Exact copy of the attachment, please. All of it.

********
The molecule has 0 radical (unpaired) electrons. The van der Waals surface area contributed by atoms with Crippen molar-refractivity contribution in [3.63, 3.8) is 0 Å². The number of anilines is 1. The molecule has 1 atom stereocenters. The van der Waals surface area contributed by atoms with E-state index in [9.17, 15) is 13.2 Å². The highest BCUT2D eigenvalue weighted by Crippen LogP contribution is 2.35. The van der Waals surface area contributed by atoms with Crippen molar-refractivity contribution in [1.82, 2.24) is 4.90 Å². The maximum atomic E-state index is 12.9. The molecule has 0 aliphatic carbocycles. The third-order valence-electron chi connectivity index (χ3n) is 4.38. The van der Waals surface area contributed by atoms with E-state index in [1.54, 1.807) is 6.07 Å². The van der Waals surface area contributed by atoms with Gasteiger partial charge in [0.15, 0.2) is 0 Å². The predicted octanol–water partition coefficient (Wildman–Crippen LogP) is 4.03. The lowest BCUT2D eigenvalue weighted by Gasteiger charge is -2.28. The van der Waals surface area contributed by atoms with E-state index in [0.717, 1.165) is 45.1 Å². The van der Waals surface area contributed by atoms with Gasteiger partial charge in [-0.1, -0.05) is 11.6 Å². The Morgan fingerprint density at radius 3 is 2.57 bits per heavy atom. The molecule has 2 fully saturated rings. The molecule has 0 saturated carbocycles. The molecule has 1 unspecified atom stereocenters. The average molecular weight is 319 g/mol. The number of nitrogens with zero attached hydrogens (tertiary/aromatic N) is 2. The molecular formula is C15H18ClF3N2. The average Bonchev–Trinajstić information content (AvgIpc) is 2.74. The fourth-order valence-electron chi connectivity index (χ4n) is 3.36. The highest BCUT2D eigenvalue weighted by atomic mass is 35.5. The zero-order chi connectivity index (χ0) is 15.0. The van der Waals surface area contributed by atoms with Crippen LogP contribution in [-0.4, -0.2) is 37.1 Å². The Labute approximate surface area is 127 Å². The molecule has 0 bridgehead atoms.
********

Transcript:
The molecule has 0 radical (unpaired) electrons. The van der Waals surface area contributed by atoms with Crippen molar-refractivity contribution in [3.63, 3.8) is 0 Å². The number of anilines is 1. The molecule has 1 atom stereocenters. The van der Waals surface area contributed by atoms with E-state index in [9.17, 15) is 13.2 Å². The highest BCUT2D eigenvalue weighted by Crippen LogP contribution is 2.35. The van der Waals surface area contributed by atoms with Crippen molar-refractivity contribution in [1.82, 2.24) is 4.90 Å². The maximum atomic E-state index is 12.9. The molecule has 0 aliphatic carbocycles. The third-order valence-electron chi connectivity index (χ3n) is 4.38. The van der Waals surface area contributed by atoms with E-state index in [1.54, 1.807) is 6.07 Å². The van der Waals surface area contributed by atoms with Gasteiger partial charge in [0.15, 0.2) is 0 Å². The predicted octanol–water partition coefficient (Wildman–Crippen LogP) is 4.03. The lowest BCUT2D eigenvalue weighted by Gasteiger charge is -2.28. The van der Waals surface area contributed by atoms with E-state index in [0.717, 1.165) is 45.1 Å². The van der Waals surface area contributed by atoms with Gasteiger partial charge in [-0.1, -0.05) is 11.6 Å². The Morgan fingerprint density at radius 3 is 2.57 bits per heavy atom. The molecule has 2 fully saturated rings. The molecule has 0 saturated carbocycles. The molecule has 1 unspecified atom stereocenters. The average molecular weight is 319 g/mol. The number of nitrogens with zero attached hydrogens (tertiary/aromatic N) is 2. The molecular formula is C15H18ClF3N2. The average Bonchev–Trinajstić information content (AvgIpc) is 2.74. The fourth-order valence-electron chi connectivity index (χ4n) is 3.36. The highest BCUT2D eigenvalue weighted by atomic mass is 35.5. The zero-order chi connectivity index (χ0) is 15.0. The van der Waals surface area contributed by atoms with Crippen LogP contribution in [-0.4, -0.2) is 37.1 Å². The Labute approximate surface area is 127 Å². The molecule has 0 bridgehead atoms.